International Court of Justice rules against Russia

International Court of Justice rules against Russia Source: ICJ

The International Court of Justice (ICJ), the highest court of the United Nations, rules against Russia over its claims of genocide in Ukraine and has ordered the country to cease hostilities with immediate effect.

Ukraine had Russia violated the 1948 Genocide Convention by falsely accusing Ukraine of committing genocide against Russian speaking people in the country, using the claim as a pretext for the ongoing invasion. The court however found that Ukraine had nothing to answer for and that the claims were invalid.

Although the court has ruled against Russia it is unlikely they will comply, having said earlier they do not recognise the court’s jurisdiction in the ongoing conflict. Countries that refuse to abide by court orders can be referred to the UN Security Council, where Russia holds veto power.

The court’s President, Judge Joan E. Donoghue, said: “The Russian Federation shall immediately suspend the special military operations it commenced on 24 February 2022.”

Despite the “lack of teeth” the court has in enforcing its ruling, Ukraine President Volodymyr Zelenskyy hailed it as a major breakthrough.

Writing on Twitter he said: “Ukraine gained a complete victory in its case against Russia at the International Court of Justice.

“The ICJ ordered to immediately stop the invasion. The order is binding under international law. Russia must comply immediately. Ignoring the order will isolate Russia even further.”

Moscow had snubbed the hearing last week when lawyers for Ukraine presented their case, saying that Russia had started an “unprovoked aggression”.

David Zionts, a Ukraine legal team member, told the court that the invasion brought “cities under siege, civilians under fire [creating a] humanitarian catastrophe and refugees fleeing for their lives.”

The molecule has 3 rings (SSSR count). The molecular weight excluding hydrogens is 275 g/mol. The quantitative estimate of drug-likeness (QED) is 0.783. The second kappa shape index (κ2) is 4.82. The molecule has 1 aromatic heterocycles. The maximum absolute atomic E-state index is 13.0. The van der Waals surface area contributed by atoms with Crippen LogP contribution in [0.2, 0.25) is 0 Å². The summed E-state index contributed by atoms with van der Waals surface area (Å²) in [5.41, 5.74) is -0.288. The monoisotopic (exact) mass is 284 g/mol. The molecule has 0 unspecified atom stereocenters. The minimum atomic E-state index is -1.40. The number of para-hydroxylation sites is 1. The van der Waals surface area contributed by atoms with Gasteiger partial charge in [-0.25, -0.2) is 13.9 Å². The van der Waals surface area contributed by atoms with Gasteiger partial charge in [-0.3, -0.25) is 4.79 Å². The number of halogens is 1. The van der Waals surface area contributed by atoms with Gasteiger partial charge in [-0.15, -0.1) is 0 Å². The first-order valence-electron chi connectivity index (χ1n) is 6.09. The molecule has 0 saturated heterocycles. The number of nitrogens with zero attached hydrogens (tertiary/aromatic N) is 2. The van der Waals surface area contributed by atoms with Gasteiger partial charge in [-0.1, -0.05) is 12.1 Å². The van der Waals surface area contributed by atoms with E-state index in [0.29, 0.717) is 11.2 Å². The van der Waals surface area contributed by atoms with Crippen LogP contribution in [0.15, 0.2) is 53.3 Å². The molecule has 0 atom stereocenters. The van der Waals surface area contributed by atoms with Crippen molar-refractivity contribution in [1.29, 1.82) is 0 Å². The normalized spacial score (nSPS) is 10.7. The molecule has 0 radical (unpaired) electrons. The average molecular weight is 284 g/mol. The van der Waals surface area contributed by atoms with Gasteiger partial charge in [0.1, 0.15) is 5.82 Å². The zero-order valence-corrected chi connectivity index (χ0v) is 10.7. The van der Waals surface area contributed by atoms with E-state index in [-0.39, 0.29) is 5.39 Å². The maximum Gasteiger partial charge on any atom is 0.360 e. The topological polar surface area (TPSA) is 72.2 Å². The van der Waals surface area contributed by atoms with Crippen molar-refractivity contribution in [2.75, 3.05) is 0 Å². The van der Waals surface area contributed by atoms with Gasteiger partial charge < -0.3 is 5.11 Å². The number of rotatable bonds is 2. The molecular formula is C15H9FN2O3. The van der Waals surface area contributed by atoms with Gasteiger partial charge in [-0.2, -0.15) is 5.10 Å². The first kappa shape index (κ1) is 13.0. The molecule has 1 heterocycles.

Russia responded to the claims in writing saying arguing that The Hague-based court lacked jurisdiction to hear the case and that nothing in the convention forbids the use of force.

In an unsurprising 13-2 decision, Russian and Chinese judges dissented, the court told Moscow to ensure military units “take no steps” to further the conflict, which Russia refers to as a “special military operation.”

Karim Khan, the International Criminal Court Chief Prosecutor, met with the Ukrainian President Volodymyr Zelenskyy on Wednesday 16th to discuss the court’s ongoing investigation into possible war crimes in the country.

The ICJ have asked states to collect and to protect evidence of war crimes as it can both hold states responsible, as it can prosecute individuals.

Whilst Russia is not likely to abide by the International Court of Justice ruling against them, the ruling is a moral victory for Ukraine as well as major victory in the war to win the propaganda war.

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Written by

Peter McLaren-Kennedy

Originally from South Africa, Peter is based on the Costa Blanca and is a web reporter for the Euro Weekly News covering international and Spanish national news. Got a news story you want to share? Then get in touch at